There’s a tiny amount of very minimal long-term logging, but it’s limited to the total bandwidth you’ve used in a month (essential to manage usage on the free plan), and a timestamp of your last activity on the service to allow identifying inactive accounts.
The system collects some connection details – username, VPN server connected to, time of connection, bandwidth used during the session, number of devices connected – but these are held in the VPN server’s RAM only, and are lost when the session closes.
Here is some of the data from Windscribe’s transparency report
As there is no data on your activities, Windscribe points out that there’s nothing to share. This is backed up by a transparency report which covers the numbers of DMCA and Law Enforcement data requests over the year, and in both cases states that: ‘Exactly zero requests were complied with due to lack of relevant data.’
This is all good, but we would like to see Windscribe go further. Many VPNs have had their systems publicly audited to check for logging or other privacy issues, and that gives far more reassurance to potential customers than comforting words on a website. We hope that Windscribe (and all other VPN providers for that matter) will soon do the same.
In the meantime, it’s worth remembering that Windscribe gives you 2GB of data per month, for free, without requiring an email address or any other personal data. If you’re just looking to protect email and basic browsing, and can live with the data limit, this automatically gets you more guaranteed anonymity than you’ll have with almost everyone else.
Speed testing is an important part of any VPN review
Our performance tests involved connecting to the nearest Windscribe locations from both a UK data center and US location, each with 1Gbps test connections. We then measured download speeds using benchmarking services including SpeedTest (both the website and command line app), Cloudflare, Measurement Lab, and more. We ran each test using at least two protocols and in both morning and evening sessions.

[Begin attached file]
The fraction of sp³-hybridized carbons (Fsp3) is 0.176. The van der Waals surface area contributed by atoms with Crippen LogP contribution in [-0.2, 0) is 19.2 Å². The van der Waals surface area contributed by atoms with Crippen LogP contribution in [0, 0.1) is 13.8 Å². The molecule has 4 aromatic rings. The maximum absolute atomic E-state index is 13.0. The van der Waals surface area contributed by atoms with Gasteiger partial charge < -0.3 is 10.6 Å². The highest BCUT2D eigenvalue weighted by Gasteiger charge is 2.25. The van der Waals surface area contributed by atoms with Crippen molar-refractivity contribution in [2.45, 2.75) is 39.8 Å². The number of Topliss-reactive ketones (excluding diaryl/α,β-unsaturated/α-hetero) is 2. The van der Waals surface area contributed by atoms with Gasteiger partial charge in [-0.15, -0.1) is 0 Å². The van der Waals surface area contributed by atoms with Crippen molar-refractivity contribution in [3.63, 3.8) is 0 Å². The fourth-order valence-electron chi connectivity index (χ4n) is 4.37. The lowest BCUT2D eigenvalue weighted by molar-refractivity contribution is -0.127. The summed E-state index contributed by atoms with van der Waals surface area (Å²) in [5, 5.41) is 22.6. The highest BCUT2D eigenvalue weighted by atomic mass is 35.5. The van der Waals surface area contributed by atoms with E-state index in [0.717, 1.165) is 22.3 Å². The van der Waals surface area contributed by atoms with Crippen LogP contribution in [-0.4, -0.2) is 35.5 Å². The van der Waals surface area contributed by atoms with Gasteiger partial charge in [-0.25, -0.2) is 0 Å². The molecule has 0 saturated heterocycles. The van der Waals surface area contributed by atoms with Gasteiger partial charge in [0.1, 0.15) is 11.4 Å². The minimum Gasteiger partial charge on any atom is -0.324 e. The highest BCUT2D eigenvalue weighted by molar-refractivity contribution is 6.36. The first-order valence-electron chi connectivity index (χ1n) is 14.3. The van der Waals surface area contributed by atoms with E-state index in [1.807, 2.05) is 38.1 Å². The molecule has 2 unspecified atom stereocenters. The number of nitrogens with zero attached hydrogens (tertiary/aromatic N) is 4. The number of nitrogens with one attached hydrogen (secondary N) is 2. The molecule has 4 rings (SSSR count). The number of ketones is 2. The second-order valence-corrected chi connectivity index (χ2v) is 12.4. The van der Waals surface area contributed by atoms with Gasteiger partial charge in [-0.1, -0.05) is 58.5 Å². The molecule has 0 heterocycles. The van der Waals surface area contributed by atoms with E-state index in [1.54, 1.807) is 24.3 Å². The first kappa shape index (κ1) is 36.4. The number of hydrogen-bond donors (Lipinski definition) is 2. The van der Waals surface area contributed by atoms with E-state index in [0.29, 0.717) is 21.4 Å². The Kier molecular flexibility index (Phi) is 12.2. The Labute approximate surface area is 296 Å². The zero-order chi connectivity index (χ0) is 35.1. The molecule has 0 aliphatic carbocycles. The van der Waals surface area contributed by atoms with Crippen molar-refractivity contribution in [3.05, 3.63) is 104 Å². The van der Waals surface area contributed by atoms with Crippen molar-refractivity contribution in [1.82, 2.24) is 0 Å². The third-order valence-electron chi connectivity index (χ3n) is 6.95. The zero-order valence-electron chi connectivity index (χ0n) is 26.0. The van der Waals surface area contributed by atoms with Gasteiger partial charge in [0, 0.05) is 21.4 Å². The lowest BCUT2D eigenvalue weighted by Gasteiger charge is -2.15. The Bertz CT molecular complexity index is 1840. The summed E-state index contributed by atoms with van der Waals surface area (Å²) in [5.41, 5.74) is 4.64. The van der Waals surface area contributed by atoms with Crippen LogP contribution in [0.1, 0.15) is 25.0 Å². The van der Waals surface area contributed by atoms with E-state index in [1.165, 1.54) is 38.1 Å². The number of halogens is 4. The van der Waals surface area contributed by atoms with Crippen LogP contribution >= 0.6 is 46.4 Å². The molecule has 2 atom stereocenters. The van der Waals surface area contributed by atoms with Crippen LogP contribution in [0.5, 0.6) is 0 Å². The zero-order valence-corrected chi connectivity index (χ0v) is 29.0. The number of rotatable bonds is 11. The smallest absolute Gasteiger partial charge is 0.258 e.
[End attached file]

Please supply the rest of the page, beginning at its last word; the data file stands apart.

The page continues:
Crunching the numbers revealed excellent OpenVPN speeds of 270-330Mbps, more than twice what we see with many providers.
Switching to WireGuard accelerated speeds to a blistering 950Mbps+, essentially maxing out our test connection. That puts Windscribe alongside NordVPN, Surfshark, and IPVanish at the top of our performance charts.
We can only measure the speeds for our test locations, of course, and you may see different results. If performance is a top priority for you, using the free version gives you the chance to check local speeds (from the 11 free locations) without as much as handing over your email address.
Alternatively, Windscribe’s ‘Build A Plan’ option could give you a month of unlimited traffic to a couple of locations for only $3, a low-priced way to run all the intensive speed testing you need.
Windscribe was able to unblock Netflix for all but one of the regions we tried
Netflix and streaming
Connecting to a VPN server in another country may, in theory, allow you to access content you wouldn’t otherwise be able to view.
Unfortunately, it’s not always that simple, as many content providers now attempt to detect and block visitors they think are using a VPN.
To test a VPN’s unblocking abilities, we log into at least three Windscribe servers in the US, UK, Australia, Canada, and Japan, then try to access local Netflix content and other streaming services.
Windscribe scored full marks in our UK tests, getting us into BBC iPlayer, ITV, and Channel 4.
The perfect record continued in Australia, as we managed to stream TV from 9Now and 10 Play.
Windscribe followed up by unblocking US Disney Plus, and allowing us to stream whatever we liked. The good news finally ended with US Amazon Prime Video, which detected our VPN use and locked us out.
Windscribe still managed to end on the highest of high notes, though, by unblocking every Netflix library we tried: the US, UK, Australia, Canada, and Japan.
Failing only one of our test sites is a very impressive result. If only a 100% track record will do, though, ExpressVPN, NordVPN, Private Internet Access, ProtonVPN, PureVPN, and Surfshark all unblocked every one of our test services in their last review.
Windscribe fully supports P2P and torrenting